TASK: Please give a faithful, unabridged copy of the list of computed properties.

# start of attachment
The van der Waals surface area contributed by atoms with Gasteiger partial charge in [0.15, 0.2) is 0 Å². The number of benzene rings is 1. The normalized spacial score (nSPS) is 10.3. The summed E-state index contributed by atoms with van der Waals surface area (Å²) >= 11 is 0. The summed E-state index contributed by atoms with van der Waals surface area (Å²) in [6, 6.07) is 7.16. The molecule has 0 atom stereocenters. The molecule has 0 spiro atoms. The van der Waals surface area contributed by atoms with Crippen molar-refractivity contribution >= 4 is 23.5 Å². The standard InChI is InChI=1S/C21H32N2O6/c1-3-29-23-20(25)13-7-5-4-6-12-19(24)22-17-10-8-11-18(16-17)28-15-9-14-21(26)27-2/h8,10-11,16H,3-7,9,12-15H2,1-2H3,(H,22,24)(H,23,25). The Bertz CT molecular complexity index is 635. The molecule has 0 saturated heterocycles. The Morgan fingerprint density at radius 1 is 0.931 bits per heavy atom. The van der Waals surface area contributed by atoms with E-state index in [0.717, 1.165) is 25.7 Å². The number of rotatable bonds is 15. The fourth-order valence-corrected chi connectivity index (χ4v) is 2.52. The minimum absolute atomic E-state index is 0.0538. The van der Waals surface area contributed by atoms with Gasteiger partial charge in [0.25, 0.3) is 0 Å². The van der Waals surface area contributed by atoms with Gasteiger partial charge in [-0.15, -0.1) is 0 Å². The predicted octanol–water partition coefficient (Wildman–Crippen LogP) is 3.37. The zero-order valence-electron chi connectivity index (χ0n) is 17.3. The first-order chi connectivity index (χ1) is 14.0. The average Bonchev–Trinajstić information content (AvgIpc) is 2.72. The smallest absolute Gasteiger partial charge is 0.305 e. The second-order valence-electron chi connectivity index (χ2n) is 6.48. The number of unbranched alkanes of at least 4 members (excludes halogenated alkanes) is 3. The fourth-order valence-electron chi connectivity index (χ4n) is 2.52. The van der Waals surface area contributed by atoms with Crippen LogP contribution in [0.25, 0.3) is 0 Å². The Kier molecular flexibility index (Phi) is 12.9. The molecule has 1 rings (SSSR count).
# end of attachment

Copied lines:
The van der Waals surface area contributed by atoms with Gasteiger partial charge in [0.15, 0.2) is 0 Å². The number of benzene rings is 1. The normalized spacial score (nSPS) is 10.3. The summed E-state index contributed by atoms with van der Waals surface area (Å²) >= 11 is 0. The summed E-state index contributed by atoms with van der Waals surface area (Å²) in [6, 6.07) is 7.16. The molecule has 0 atom stereocenters. The molecule has 0 spiro atoms. The van der Waals surface area contributed by atoms with Crippen molar-refractivity contribution >= 4 is 23.5 Å². The standard InChI is InChI=1S/C21H32N2O6/c1-3-29-23-20(25)13-7-5-4-6-12-19(24)22-17-10-8-11-18(16-17)28-15-9-14-21(26)27-2/h8,10-11,16H,3-7,9,12-15H2,1-2H3,(H,22,24)(H,23,25). The Bertz CT molecular complexity index is 635. The molecule has 0 saturated heterocycles. The Morgan fingerprint density at radius 1 is 0.931 bits per heavy atom. The van der Waals surface area contributed by atoms with E-state index in [0.717, 1.165) is 25.7 Å². The number of rotatable bonds is 15. The fourth-order valence-corrected chi connectivity index (χ4v) is 2.52. The minimum absolute atomic E-state index is 0.0538. The van der Waals surface area contributed by atoms with Gasteiger partial charge in [0.25, 0.3) is 0 Å². The van der Waals surface area contributed by atoms with Gasteiger partial charge in [-0.15, -0.1) is 0 Å². The predicted octanol–water partition coefficient (Wildman–Crippen LogP) is 3.37. The zero-order valence-electron chi connectivity index (χ0n) is 17.3. The first-order chi connectivity index (χ1) is 14.0. The average Bonchev–Trinajstić information content (AvgIpc) is 2.72. The smallest absolute Gasteiger partial charge is 0.305 e. The second-order valence-electron chi connectivity index (χ2n) is 6.48. The number of unbranched alkanes of at least 4 members (excludes halogenated alkanes) is 3. The fourth-order valence-electron chi connectivity index (χ4n) is 2.52. The van der Waals surface area contributed by atoms with Crippen LogP contribution in [0.25, 0.3) is 0 Å². The Kier molecular flexibility index (Phi) is 12.9. The molecule has 1 rings (SSSR count).